Mortlach Rare Old – A Whisky That’s Actually Neither Rare Nor Old

Tonight will be a Mortlach night!

Five whisky crazed friends are getting together at my house to share five premium bottles of Mortlach and in honor of this event, I’ll post my notes on the Mortlach Rare and Old I tasted at the Show in London. The show featured the Rare Old and the 25, but not the Special Strength and the 18. I assume that it has to do with the Diageo rollout schedule.

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First comes the name. To rephrase Voltaire who famously remarked about the Holy Roman Empire “This agglomeration which was called and which still calls itself the Holy Roman Empire was neither holy, nor Roman, nor an empire.” This Mortlach is no different: It’s neither rare nor old (nor is it really a Mortlach as we came to know it). Gone is the beefy, chewey heavily sherried whisky that was the Flora and Fauna 16 (reviewed here), and enter the age of mostly ex bourbon barrels (this is true also for the 25 year old, which I tasted but was unable to take tasting notes for). So for all you lovers of the style of F&F Mortlach, and many of the IB expressions (like the popular G&M 15 and 21), this is an end of an era.

The main thing I have to say about these official expressions is that they aren’t aimed at you and me. We’re not the target market for this “high end” “luxury brand”. That market is east of here. Aficionados who have liked Mortlach for years, will get nothing but grief from this move.

Don’t get me wrong: The whisky isn’t bad (although it isn’t really good, either), it’s just not the Mortlach we know and love. The right way to look at this, IMHO, especially in light of the capacity doubling expansion underway in Dufftown, is like Mortlach were closed distillery. The old Mortlach is closed, there will be no more F&F official bottlings. Independent bottlers still have stocks, and they’ll become slowly scarcer (and pricier) and Diageo has a new line of decent (though by no means earth shattering) whiskies that happen to be named Mortlach. This way, if you taste the 25 not expecting a “better” F&F 16, you might even enjoy it….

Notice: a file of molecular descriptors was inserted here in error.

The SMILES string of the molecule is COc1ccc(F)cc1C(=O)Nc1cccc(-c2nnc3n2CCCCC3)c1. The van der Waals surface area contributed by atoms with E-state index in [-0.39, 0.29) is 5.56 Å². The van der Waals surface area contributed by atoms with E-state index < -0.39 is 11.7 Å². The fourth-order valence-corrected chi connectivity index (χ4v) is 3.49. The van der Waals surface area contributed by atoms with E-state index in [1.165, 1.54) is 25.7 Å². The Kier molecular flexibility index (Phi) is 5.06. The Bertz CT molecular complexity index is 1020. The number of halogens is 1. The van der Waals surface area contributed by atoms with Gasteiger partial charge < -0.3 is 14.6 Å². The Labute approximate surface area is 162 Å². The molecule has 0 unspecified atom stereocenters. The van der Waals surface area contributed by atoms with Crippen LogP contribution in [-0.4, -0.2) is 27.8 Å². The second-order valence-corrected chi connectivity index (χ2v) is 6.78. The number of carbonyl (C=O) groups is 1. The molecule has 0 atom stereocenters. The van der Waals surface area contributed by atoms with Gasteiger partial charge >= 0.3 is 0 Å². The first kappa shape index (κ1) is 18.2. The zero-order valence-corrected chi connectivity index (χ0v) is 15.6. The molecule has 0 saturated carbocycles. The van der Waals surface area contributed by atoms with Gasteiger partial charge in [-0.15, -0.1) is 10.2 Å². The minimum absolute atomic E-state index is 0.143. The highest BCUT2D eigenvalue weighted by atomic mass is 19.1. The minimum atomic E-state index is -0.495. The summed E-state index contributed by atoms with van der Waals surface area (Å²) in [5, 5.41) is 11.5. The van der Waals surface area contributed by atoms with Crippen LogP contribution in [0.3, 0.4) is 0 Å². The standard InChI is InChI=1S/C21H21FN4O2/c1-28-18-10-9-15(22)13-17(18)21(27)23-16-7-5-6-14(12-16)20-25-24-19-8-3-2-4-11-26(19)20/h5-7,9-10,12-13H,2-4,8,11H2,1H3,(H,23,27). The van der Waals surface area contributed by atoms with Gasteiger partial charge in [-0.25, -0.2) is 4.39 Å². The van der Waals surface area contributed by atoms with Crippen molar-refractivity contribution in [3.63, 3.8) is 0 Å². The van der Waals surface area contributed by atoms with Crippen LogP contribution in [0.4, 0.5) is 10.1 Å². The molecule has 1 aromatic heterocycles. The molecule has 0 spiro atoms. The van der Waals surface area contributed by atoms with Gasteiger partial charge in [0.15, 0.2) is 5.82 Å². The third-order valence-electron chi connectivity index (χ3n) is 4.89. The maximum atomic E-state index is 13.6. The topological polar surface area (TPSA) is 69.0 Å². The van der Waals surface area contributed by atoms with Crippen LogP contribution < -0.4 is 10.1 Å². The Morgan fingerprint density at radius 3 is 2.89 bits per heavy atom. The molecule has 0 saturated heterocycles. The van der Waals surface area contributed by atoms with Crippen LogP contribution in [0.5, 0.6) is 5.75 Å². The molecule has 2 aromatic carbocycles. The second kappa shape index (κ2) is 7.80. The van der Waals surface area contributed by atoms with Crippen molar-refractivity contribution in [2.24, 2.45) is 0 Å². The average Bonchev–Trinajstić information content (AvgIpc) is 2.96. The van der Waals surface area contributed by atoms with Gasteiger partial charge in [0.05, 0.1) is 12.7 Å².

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Mortlach Rare Old (43.4% ABV)

Appearance:  Deep gold with quick legs. Some liquid residue remains on the sides of the glass.

Nose: Very light notes of sherry, but a lot of honey and some vanilla. Oranges are very pronounced, with a tinge of acetone or varnish. The nose is very light (nothing beefy there).

Palate: Dry and very alcoholic with orange leading the palate. Light mouthfeel, not chewey of full bodied.

Linger: Sweet oranges, light spices, mainly white pepper and light cinnamon.



Decent light drinking whisky, as long as you’re not expecting a Mortlach. Having said that, however, it is extremely expensive for its class (probably somewhere in the low to mid teens, so I’ll generously class it with the Glenfiddich 15, The Glenlivet 15 and the likes costing about £35-38 per 70 cl bottle). At £57 for 50 cl, you’d be paying the equivalent of £80 for normal 70 cl bottle.

That’s more than double the equivalent class’ prices and a very tough sell when the Glenfaclas 21 costs £76. Compare that with the Mortlach 18 year old’s announced price of £180 for 0.5 liter (£252 for 70 cl) and you see why I think this line of whiskies offers a very low VFM.



2 comments on “Mortlach Rare Old – A Whisky That’s Actually Neither Rare Nor Old
  1. manndl says:

    Mortlach tasting sounds super yummy!
    looking forward reading some tasting notes.
    how about a Benriach tasting next?

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